I gave "The Children of Henry VIII" four stars when I rated the text version, and I'm happy to give this audiobook the same. I still don't care as much for Simon Prebble as for Weir's other narrators; in general I prefer narrators of the same gender as the author for non-fiction, and in specific to this case, I don't care for some of Prebble's pronunciations. I preferred Judith Boyd's ("The Lady in the Tower") smooth "Shap-we" (for Eustace Chapuys) to Prebble's "Chap-poo-we". However, since this is a direct follow-on book to 'The Six Wives of Henry VIII", it's nice to have the same narrator for continuity.
If you're coming to the audiobook without having read the book, this is a solid scholarly look at the four heirs of Henry VIII: Edward, Jane Grey, Mary, and Elizabeth. The book follows the relationships between the heirs and not so much the reigns of the heirs themselves, which means that the book stops rather abruptly at Mary's death and Elizabeth's accession since there are no more inter-heir relationships to document at that point -- though you can continue from there with Weir's "The Life of Elizabeth I", which I do recommend).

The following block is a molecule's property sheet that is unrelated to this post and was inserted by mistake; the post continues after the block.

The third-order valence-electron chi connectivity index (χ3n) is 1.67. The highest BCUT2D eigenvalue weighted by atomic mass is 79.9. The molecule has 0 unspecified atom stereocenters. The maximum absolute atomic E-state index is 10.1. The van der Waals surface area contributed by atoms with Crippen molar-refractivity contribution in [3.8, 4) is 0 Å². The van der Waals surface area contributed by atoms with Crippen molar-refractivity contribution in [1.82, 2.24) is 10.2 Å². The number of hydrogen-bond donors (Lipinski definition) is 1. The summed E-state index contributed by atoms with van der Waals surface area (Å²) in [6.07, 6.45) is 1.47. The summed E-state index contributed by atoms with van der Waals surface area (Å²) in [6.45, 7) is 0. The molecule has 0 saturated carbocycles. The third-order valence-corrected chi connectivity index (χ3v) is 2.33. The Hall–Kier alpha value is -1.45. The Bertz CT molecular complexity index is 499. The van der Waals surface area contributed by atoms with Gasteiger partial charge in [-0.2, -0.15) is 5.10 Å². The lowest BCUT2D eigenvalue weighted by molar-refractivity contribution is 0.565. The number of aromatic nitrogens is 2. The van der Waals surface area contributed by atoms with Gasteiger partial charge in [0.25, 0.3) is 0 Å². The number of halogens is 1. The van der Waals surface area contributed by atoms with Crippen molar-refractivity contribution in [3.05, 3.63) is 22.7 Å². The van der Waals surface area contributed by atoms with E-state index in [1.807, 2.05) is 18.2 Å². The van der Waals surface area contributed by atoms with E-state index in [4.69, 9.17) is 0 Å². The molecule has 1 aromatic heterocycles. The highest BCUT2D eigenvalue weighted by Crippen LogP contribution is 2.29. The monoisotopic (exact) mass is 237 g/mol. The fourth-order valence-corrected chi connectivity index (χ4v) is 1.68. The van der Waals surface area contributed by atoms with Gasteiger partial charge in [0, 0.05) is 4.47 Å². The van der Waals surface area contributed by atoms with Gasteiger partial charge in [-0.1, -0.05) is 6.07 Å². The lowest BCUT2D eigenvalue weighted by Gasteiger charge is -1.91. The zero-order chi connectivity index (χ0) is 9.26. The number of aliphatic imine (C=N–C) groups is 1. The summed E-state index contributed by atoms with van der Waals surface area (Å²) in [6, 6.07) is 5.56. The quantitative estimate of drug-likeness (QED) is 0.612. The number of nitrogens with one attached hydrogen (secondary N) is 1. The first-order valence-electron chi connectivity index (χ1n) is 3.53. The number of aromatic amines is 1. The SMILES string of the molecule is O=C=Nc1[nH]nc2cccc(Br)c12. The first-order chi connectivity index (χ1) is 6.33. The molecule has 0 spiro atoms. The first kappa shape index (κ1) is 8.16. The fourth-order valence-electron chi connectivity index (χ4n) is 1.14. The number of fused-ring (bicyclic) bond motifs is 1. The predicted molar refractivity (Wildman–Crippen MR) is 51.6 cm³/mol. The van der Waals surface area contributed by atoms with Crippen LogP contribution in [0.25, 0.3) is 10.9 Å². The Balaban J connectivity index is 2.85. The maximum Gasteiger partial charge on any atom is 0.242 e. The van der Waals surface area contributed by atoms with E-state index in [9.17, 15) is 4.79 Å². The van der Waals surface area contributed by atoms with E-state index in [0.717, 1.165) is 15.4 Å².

~ Ana Mardoll
Weir does a terrific job of storytelling. There are histories that are dry and impersonal, this is not one of them. By focusing on a narrow window, Weir makes it easy to connect to the characters in the book as though it's great fiction rather than history. Never the less, her research is amazing and she has many scholarly points to make.